3. Create a Home Office

With more companies giving employees the option to telecommute, a home office can really add some value to a home. If you have some extra space in your home, consider converting it into a home office. Make sure there is plenty of work space, and remember to have grounded outlets installed as well as data ports and possibly an extra phone line.

4. Consider Adding a Deck

It has been determined that when you spend the money to add a deck onto your home, you will likely be able to recoup more than eighty percent of its cost at sale time. If you choose to install a deck, take some time to plan it out and come up with unique features such as built in benches or a fire pit if your city or town allows them. Use higher grade materials to increase the life of the deck.

5. Update or Add Bathrooms

Bathrooms are an important part of a home. If there are not enough bathrooms or if they are very outdated, it will be a big turn off to potential buyers. Updating bathroom amenities and fixtures or adding an additional bathroom if you have the space can really increase a home’s sale appeal.

6. Update Your Kitchen

Kitchen remodels can really add value to your home but it is also important to be careful. When planning a kitchen remodel it is really important to consider the cost of your materials versus the value. Based on the cost of your home, if you choose to install granite or marble counter tops, will you be able to recoup that money? Take a close look at costs when remodeling kitchens. Things such as updated appliances or a window over the sink can add a lot of appeal.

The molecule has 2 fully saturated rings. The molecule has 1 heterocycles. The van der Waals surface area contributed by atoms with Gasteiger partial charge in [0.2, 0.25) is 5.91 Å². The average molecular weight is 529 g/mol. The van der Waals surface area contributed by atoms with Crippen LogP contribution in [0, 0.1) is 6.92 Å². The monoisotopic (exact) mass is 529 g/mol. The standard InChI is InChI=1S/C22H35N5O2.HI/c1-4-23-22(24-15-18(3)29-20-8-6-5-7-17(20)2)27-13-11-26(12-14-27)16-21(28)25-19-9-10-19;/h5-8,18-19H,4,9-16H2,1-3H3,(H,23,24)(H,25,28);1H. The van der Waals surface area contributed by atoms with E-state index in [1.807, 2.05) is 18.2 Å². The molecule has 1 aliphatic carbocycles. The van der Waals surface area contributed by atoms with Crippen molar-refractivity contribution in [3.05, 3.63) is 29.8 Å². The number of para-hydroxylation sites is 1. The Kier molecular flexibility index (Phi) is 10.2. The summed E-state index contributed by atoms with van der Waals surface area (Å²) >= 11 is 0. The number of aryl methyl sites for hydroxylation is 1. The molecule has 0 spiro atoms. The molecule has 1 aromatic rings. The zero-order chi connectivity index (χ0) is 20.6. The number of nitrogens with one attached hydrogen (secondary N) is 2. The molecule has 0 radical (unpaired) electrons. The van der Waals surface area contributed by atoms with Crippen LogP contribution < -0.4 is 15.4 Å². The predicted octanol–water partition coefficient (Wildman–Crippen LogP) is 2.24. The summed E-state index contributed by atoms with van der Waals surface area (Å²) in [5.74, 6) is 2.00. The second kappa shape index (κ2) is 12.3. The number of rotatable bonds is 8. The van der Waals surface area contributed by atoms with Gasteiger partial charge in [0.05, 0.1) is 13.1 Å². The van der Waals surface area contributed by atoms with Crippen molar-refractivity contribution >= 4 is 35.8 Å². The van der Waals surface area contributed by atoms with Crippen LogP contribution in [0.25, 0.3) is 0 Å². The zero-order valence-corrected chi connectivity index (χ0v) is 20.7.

There are tons of different projects that can be done around the home to increase value in addition to the ones listed above. As long as you take the time to really plan accordingly, and don’t overspend, you can make some really nice upgrades to your home.

 

by HomeAdvisor 

Oct. 31, 2018

The True Cost of 5 Common Home Improvement Projects

With home improvement season in full swing, homeowners are looking at much-need upgrades and repairs. For most of us, though, there’s no such thing as a bottomless remodeling budget. That’s why it’s essential to get a handle on what things costs and then set your priorities accordingly. 

To help in that process, we surveyed homeowners about the top items on their current to-do lists. Below is a snapshot of the five most popular projects, including average national costs, based on HomeAdvisor’s True Cost Guide; you can also view local costs in your area, for the most accurate budget planning. 

We’ve also included cost-cutting tips from our pros with each project, for homeowners who want to stretch their remodeling budgets as far as possible. 

1) Paint the Interior

A fresh coat of paint is the fastest, most cost-effective way to transform the look and feel of your home. No wonder it’s tied for the top spot in our survey, with more than a quarter of homeowners planning an interior paint project. 

Average Painting Cost: $1,800

Money-Saving Tip: If it’s a major project covering multiple rooms, painting pros suggest that you buy your paint in 5-gallon containers, not individual gallons. That should lower the cost by 25 percent or more. And be sure to choose a high-quality paint, with the primer mixed in, to avoid having to apply multiple coats. 

2) Install Landscaping